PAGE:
A criminal case comes to a conclusion in one of three ways. The case can be dismissed entirely, proceed to trial, or be resolved by a compromise called a plea bargain. Most cases are resolved through plea bargaining. This is because in most cases there is enough evidence against the defendant that there is a substantial risk of losing at trial, while at the same time, the defense attorney may be able to reach a deal that greatly minimizes the harmful consequences to the client. For example, some charges carry mandatory jail or prison if there is a conviction, and a plea bargain may involve a dismissal of the particular charge that will result in mandatory punishment. The defense attorney must accurately evaluate the strength or weakness of the prosecutor's case early on, so that opportunities to reach the best settlement are not lost.
A plea bargain, or plea agreement, gives the defendant some control over the outcome in the sense that he can agree to what consequences he can accept. By contrast, a loss at trial will mean the defendant must then be sentenced by the judge with no agreement in place regarding how harsh the sentence will be. In cases where the evidence will be hard to overcome at trial, a plea bargain may be the wisest way to resolve the case.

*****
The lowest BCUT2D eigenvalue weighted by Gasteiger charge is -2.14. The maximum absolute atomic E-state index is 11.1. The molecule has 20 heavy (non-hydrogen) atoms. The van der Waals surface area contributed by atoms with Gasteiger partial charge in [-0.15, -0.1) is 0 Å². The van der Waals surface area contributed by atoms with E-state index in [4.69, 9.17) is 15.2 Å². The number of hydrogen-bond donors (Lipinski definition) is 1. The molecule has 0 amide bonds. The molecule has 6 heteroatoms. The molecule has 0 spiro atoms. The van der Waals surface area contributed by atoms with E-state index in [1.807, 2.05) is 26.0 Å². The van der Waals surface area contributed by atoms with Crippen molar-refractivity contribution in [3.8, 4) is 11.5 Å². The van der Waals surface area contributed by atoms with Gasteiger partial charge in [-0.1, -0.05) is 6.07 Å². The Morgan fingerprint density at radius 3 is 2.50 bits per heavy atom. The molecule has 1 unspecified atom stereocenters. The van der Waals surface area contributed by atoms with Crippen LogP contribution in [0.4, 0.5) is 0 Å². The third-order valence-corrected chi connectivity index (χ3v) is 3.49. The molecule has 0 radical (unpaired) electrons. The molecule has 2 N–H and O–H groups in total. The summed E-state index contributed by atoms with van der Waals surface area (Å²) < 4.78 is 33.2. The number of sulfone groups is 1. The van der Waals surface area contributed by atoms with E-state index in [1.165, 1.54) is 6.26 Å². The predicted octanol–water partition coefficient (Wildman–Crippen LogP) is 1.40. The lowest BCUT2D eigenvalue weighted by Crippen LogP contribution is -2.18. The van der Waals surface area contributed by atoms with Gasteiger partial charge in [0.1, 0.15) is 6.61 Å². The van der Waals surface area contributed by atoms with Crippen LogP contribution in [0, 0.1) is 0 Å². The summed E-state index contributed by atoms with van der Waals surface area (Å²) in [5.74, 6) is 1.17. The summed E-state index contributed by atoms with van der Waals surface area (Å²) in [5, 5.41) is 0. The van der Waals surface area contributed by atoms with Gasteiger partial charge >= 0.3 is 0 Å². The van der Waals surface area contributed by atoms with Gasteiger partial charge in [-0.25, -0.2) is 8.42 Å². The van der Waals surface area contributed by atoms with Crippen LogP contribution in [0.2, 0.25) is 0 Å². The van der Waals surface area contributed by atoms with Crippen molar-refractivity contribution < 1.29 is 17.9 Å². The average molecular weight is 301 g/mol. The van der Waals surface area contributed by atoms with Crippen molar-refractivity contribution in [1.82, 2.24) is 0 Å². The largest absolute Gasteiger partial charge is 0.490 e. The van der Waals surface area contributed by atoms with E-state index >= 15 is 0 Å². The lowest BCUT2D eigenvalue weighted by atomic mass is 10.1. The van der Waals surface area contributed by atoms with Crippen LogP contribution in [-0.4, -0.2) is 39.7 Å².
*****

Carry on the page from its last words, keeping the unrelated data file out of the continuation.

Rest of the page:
District attorneys will weigh different factors when making a plea offer. They will examine the strength of their own case, and those cases with weaker evidence of guilt may result in better plea offers. They will also consider how severe or mild the criminal offense was, and what the defendant's criminal record looks like. There is also the political concern of appearing to be too harsh, or too lenient, in the offer they are willing to extend — especially in high profile cases.
Good defense representation will play an important role in this process. A Boulder criminal attorney can both convince the prosecutor of weaknesses in their case against you, as well as offer the prosecutor favorable information about you that will sway them toward leniency.
We will consider the real world consequences of a potential plea deal with you ahead of time. A plea agreement that is good for one client may not be good for another. For example, in a domestic violence case, a plea deal that reduces the charges may be a good result with minimal consequences to one client. However, if the client is a police officer, the same resolution will end his career. By learning more about you and your unique circumstances, we will work to tailor a result that has as few consequences outside of the courtroom as possible.